Jeff Haden* says crunch time for highly talented people often comes when they realise they still have to work hard to rise above the rest.
Every year, close to 10 per cent of the incoming class of the elite Manhattan School of Music drops out.
Why would so many talented musicians leave, never to return? President of the school, James Gandre has this answer.
“They were the best in their home town, and now they’re with a bunch of other people who were the best in their home towns.
“Suddenly they’re not sitting in the principal seat of the orchestra; they’re sitting at the back of the section.
“They realise: ‘Oh, this is going to be harder than I thought. Talent alone isn’t going to do it. I actually have to work really hard’.”
Hold that thought.
We all have limits, but in most cases, those limits are self-imposed.
One of those limits involves effort; that little voice inside that says: “I’m exhausted and can’t do more.”
That little voice is wrong. Under the right circumstances, with the right motivation, with the right goal… we can always do more.
This is why one Navy SEAL ascribes to the 40 per cent rule which states: When your mind says you’re done, you’re only 40 per cent done.
The same is true with skill; once you reach a certain level of expertise, your rate of improvement typically slows and that little voice inside says your limit is near.
This causes you to assume you’re as good as you can ever be.
The result is what Stanford psychologist, Carol Dweck calls a fixed mindset: The belief that intelligence, ability, and skill are inborn and relatively fixed.
Like: “I’m not that smart”; “I’m not that good”; “I don’t have that kind of willpower”.
One of the hardest things a parent has to do is help their children be objective about expectations.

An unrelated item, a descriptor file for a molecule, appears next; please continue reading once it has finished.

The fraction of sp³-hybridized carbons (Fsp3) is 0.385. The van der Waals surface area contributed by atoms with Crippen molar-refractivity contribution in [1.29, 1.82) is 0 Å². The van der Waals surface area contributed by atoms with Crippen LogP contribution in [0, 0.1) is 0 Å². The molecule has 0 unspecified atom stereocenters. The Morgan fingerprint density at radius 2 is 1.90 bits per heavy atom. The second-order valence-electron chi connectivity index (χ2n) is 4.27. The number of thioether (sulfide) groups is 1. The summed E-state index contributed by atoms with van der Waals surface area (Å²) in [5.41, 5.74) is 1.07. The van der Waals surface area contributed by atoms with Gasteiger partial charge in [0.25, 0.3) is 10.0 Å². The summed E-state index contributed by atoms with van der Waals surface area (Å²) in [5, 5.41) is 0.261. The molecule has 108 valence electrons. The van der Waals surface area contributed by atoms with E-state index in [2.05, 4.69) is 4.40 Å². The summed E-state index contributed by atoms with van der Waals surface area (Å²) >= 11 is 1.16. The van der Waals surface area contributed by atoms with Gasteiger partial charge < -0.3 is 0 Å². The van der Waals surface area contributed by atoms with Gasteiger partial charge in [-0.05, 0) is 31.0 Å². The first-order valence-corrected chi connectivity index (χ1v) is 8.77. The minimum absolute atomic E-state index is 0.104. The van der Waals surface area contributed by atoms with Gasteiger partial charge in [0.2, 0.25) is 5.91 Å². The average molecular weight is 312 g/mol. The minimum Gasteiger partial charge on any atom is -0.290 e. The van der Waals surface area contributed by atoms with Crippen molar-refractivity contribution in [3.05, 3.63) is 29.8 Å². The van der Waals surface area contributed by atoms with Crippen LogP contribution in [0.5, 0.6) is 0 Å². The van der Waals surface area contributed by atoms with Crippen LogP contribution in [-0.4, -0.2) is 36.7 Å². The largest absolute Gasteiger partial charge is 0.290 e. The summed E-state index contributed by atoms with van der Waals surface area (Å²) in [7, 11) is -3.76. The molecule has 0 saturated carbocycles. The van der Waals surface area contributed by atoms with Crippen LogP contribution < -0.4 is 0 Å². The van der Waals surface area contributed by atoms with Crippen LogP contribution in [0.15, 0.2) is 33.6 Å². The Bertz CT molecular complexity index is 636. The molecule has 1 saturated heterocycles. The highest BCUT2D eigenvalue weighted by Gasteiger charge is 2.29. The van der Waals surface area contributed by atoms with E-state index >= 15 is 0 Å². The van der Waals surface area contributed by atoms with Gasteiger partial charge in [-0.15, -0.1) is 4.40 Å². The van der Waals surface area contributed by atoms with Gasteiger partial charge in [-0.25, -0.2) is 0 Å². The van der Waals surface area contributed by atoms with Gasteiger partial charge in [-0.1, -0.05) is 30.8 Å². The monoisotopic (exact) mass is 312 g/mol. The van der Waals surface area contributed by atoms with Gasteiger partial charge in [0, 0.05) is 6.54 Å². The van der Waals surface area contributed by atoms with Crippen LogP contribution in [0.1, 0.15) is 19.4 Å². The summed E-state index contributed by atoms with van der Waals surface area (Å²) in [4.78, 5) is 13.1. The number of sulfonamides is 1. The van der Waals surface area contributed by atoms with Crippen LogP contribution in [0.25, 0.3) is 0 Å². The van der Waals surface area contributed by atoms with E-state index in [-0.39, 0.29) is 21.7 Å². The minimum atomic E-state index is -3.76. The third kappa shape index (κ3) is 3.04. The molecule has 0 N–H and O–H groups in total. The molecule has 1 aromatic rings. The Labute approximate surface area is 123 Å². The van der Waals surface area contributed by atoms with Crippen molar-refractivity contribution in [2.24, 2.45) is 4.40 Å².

Dreams are great, but reality eventually steps in.
Not just the reality of physical, mental, or emotional limitations, but also the reality of effort.
At some point, talent isn’t enough. People who achieve at the highest level may be talented, but they also have worked really, really hard.
Consistent, relentless effort is the difference between good and great; between star and superstar; between start-up founder and successful entrepreneur.
It’s just as hard to be objective about your own expectations.
If you want to run a marathon, you also have to want to go out every day and follow your training plan.
You can’t just want the goal; you have to want the routine. Otherwise, you don’t really want to run a marathon. You just say you do.
If you want to be a great leader, you have to want the nuts and bolts involved in motivating, inspiring, developing, and coaching people.
You have to accept that your current limits are self-imposed, because in order to achieve whatever goal you set, you’ll have to do more.
Decide what you want to actually do, then find a way to spend time around — or better yet, with — a superstar in the field.
Don’t just focus on what they have achieved. Focus on what they actually do to achieve those things.
Ask yourself if you want to do the same things.
If you don’t, save yourself the anguish and turn your focus to a goal where you don’t just want the result but also the process.
Why torment yourself by dreaming about a goal you will never really try to accomplish?
Deciding what you don’t want is just as important — especially to your happiness — as deciding what you do want.
If you do want to do the things required to achieve a goal, you get an added bonus.
By experiencing first-hand what is actually possible, you’ll not only learn what you need to do to reach the same level.
When superstar performance is the bar, you automatically set your internal limits higher. You’ll realise you’re capable of more.
Everyone wants the end result, yet few people want the effort required to get there.
If you do — if you want not just the struggle, but also the victory — you’ll not only achieve more than you ever dreamed possible.
You’ll also feel a greater sense of satisfaction, each and every step along the way.
Can’t beat that.
*Jeff Haden is a keynote speaker, contributing editor to Inc. Magazine and g host-writer of more than 60 non-fiction books. He can be contacted at jeffhaden.com.
This article first appeared on LinkedIn.